In this talk, I use a dynamic semantic framework to analyze two types of inversion exclamatives in English: positive inversion exclamatives (1) and negative inversion exclamatives (2).
(1) Boy, is Steve immature! (positive inversion exclamative)
(2) Isn’t Steve immature! (negative inversion exclamative)
I adopt Farkas & Bruce (2009)’s approach in particular, where assertions and questions are analyzed as proposals to add a proposition to the common ground. My findings suggest that exclamatives deviate from this discourse behavior: the semantic content of an exclamative is not up for discussion and does not require a reaction from other discourse participants. In other words, exclamatives are noninquisitive.
Another proposal that I make is that exclamatives pressure the common ground into the speaker’s desired state by means of intensification. Though it is typically assumed that the intensification associated with exclamatives is generally degree intensification (Rett, 2011; Zanuttini & Portner, 2003), my position is that of the two inversion exclamatives, it is only the positive sibling that carries degree intensification. I argue that the nature of the intensification in the negative counterpart is an epistemic one — one of polarity emphasis or verum. Crucially, this distinction falls naturally from the fact that inversion exclamatives inherit their semantics from their polar yes/no question counterparts, i.e., Is Steve immature? and Isn’t Steve immature?. My analysis is that when the question semantics is combined with the intensification, it effectively becomes a self-answered question and eliminates the possibility of the discourse proceeding in a direction that is inconsistent with the speaker’s expectations.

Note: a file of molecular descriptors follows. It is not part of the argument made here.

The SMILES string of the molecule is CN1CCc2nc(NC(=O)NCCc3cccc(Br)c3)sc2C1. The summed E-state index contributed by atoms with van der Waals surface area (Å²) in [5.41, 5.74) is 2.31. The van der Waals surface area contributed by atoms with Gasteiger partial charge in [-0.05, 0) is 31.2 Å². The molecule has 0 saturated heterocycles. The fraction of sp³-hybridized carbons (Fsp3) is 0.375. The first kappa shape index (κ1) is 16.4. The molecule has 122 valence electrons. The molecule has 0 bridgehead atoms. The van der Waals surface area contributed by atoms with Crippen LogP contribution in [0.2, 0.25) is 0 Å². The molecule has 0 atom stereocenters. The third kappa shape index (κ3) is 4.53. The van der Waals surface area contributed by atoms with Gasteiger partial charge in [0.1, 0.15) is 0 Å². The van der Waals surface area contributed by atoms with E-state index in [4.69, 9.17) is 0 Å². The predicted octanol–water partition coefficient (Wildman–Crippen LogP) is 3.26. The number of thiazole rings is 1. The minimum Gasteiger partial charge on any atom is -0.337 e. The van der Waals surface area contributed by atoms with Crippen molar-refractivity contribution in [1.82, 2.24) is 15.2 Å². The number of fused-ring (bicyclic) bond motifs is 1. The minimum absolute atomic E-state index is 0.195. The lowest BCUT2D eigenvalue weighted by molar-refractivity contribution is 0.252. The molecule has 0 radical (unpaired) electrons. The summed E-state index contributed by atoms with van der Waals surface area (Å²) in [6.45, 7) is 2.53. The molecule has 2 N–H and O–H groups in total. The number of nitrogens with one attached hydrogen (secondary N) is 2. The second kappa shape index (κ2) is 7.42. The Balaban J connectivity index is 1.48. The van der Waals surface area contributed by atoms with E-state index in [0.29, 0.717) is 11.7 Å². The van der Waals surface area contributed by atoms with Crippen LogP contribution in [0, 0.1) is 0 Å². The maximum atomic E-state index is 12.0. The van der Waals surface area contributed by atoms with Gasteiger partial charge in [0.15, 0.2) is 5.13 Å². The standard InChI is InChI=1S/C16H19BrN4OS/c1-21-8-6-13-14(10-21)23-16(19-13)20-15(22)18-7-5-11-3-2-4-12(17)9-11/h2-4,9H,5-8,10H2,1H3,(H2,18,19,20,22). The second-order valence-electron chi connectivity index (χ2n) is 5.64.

I will model this analytical impulse with particular emphasis on Farkas & Bruce (2009)’s notion of the projected set: the future common ground that is mutually anticipated by all discourse participants. In my analysis, I propose individualized projected sets; that is, each discourse participant has their own projected set. The separation proves to be crucial for explicating what it means for exclamatives to prioritize the speaker’s expectations in discourse. This approach offers a novel way of viewing exclamatives from the discourse perspective, which contributes to our broader understanding of what exclamatives are as a class of sentences in language.
Farkas, Donka F & Kim B Bruce. 2009. On reacting to assertions and polar questions. Journal of semantics.
Rett, Jessica. 2011. Exclamatives, degrees and speech acts. Linguistics and Philosophy 34(5). 411–442.
Zanuttini, Raffaella & Paul Portner. 2003. Exclamative clauses: At the syntaxsemantics interface. Language 79(1). 39–81.